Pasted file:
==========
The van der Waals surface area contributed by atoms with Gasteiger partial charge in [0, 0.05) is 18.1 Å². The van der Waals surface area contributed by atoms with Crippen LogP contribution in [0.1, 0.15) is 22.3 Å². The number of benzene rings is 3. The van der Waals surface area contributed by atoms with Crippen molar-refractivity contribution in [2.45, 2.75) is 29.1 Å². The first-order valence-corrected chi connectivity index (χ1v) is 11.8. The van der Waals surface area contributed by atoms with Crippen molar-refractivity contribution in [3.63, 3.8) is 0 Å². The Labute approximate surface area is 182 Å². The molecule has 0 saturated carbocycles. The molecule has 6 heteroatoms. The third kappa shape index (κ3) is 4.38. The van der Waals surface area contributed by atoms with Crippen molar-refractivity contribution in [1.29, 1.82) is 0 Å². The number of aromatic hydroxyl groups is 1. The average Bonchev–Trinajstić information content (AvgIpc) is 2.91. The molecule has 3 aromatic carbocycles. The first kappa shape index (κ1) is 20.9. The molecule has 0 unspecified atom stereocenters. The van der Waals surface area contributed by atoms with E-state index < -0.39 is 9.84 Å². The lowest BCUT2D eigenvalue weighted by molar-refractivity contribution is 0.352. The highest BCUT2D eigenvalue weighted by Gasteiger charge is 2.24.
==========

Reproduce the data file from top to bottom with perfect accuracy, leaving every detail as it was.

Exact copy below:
The van der Waals surface area contributed by atoms with Gasteiger partial charge in [0, 0.05) is 18.1 Å². The van der Waals surface area contributed by atoms with Crippen LogP contribution in [0.1, 0.15) is 22.3 Å². The number of benzene rings is 3. The van der Waals surface area contributed by atoms with Crippen molar-refractivity contribution in [2.45, 2.75) is 29.1 Å². The first-order valence-corrected chi connectivity index (χ1v) is 11.8. The van der Waals surface area contributed by atoms with Crippen molar-refractivity contribution in [3.63, 3.8) is 0 Å². The Labute approximate surface area is 182 Å². The molecule has 0 saturated carbocycles. The molecule has 6 heteroatoms. The third kappa shape index (κ3) is 4.38. The van der Waals surface area contributed by atoms with Crippen molar-refractivity contribution in [1.29, 1.82) is 0 Å². The number of aromatic hydroxyl groups is 1. The average Bonchev–Trinajstić information content (AvgIpc) is 2.91. The molecule has 3 aromatic carbocycles. The first kappa shape index (κ1) is 20.9. The molecule has 0 unspecified atom stereocenters. The van der Waals surface area contributed by atoms with E-state index < -0.39 is 9.84 Å². The lowest BCUT2D eigenvalue weighted by molar-refractivity contribution is 0.352. The highest BCUT2D eigenvalue weighted by Gasteiger charge is 2.24.